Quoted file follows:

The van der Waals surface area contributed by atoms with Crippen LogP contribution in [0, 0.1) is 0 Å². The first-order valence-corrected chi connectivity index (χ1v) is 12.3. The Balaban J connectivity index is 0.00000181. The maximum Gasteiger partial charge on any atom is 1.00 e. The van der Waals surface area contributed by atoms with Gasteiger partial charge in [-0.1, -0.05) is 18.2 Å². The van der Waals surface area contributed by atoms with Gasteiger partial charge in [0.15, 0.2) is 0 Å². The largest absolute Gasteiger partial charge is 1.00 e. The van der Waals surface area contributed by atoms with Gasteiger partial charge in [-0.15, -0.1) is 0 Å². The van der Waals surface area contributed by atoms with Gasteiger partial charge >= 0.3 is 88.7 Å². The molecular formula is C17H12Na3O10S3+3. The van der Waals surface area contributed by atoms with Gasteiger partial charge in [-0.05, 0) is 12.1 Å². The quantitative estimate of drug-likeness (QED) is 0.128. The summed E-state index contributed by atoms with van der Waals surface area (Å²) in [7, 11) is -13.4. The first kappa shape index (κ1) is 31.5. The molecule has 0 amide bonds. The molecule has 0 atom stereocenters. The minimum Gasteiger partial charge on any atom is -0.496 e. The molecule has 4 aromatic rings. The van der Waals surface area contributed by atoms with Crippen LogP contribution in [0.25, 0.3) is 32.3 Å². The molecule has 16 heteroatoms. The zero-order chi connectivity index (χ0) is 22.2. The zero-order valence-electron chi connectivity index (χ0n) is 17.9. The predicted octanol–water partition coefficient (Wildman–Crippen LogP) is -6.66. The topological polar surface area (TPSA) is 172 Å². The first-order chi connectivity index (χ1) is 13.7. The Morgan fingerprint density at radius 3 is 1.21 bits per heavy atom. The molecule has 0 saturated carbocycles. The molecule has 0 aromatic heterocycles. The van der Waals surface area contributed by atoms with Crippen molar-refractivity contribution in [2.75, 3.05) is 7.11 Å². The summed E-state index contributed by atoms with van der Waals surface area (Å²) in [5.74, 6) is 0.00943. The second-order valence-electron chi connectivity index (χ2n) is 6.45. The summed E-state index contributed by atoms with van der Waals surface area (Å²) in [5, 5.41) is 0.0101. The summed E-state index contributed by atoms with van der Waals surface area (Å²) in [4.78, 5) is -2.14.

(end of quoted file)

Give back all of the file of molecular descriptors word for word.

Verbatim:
The van der Waals surface area contributed by atoms with Crippen LogP contribution in [0, 0.1) is 0 Å². The first-order valence-corrected chi connectivity index (χ1v) is 12.3. The Balaban J connectivity index is 0.00000181. The maximum Gasteiger partial charge on any atom is 1.00 e. The van der Waals surface area contributed by atoms with Gasteiger partial charge in [-0.1, -0.05) is 18.2 Å². The van der Waals surface area contributed by atoms with Gasteiger partial charge in [0.15, 0.2) is 0 Å². The largest absolute Gasteiger partial charge is 1.00 e. The van der Waals surface area contributed by atoms with Gasteiger partial charge in [-0.15, -0.1) is 0 Å². The van der Waals surface area contributed by atoms with Gasteiger partial charge >= 0.3 is 88.7 Å². The molecular formula is C17H12Na3O10S3+3. The van der Waals surface area contributed by atoms with Gasteiger partial charge in [-0.05, 0) is 12.1 Å². The quantitative estimate of drug-likeness (QED) is 0.128. The summed E-state index contributed by atoms with van der Waals surface area (Å²) in [7, 11) is -13.4. The first kappa shape index (κ1) is 31.5. The molecule has 0 amide bonds. The molecule has 0 atom stereocenters. The minimum Gasteiger partial charge on any atom is -0.496 e. The molecule has 4 aromatic rings. The van der Waals surface area contributed by atoms with Crippen LogP contribution in [0.25, 0.3) is 32.3 Å². The molecule has 16 heteroatoms. The zero-order chi connectivity index (χ0) is 22.2. The zero-order valence-electron chi connectivity index (χ0n) is 17.9. The predicted octanol–water partition coefficient (Wildman–Crippen LogP) is -6.66. The topological polar surface area (TPSA) is 172 Å². The first-order chi connectivity index (χ1) is 13.7. The Morgan fingerprint density at radius 3 is 1.21 bits per heavy atom. The molecule has 0 saturated carbocycles. The molecule has 0 aromatic heterocycles. The van der Waals surface area contributed by atoms with Crippen molar-refractivity contribution in [2.75, 3.05) is 7.11 Å². The summed E-state index contributed by atoms with van der Waals surface area (Å²) in [5.74, 6) is 0.00943. The second-order valence-electron chi connectivity index (χ2n) is 6.45. The summed E-state index contributed by atoms with van der Waals surface area (Å²) in [5, 5.41) is 0.0101. The summed E-state index contributed by atoms with van der Waals surface area (Å²) in [4.78, 5) is -2.14.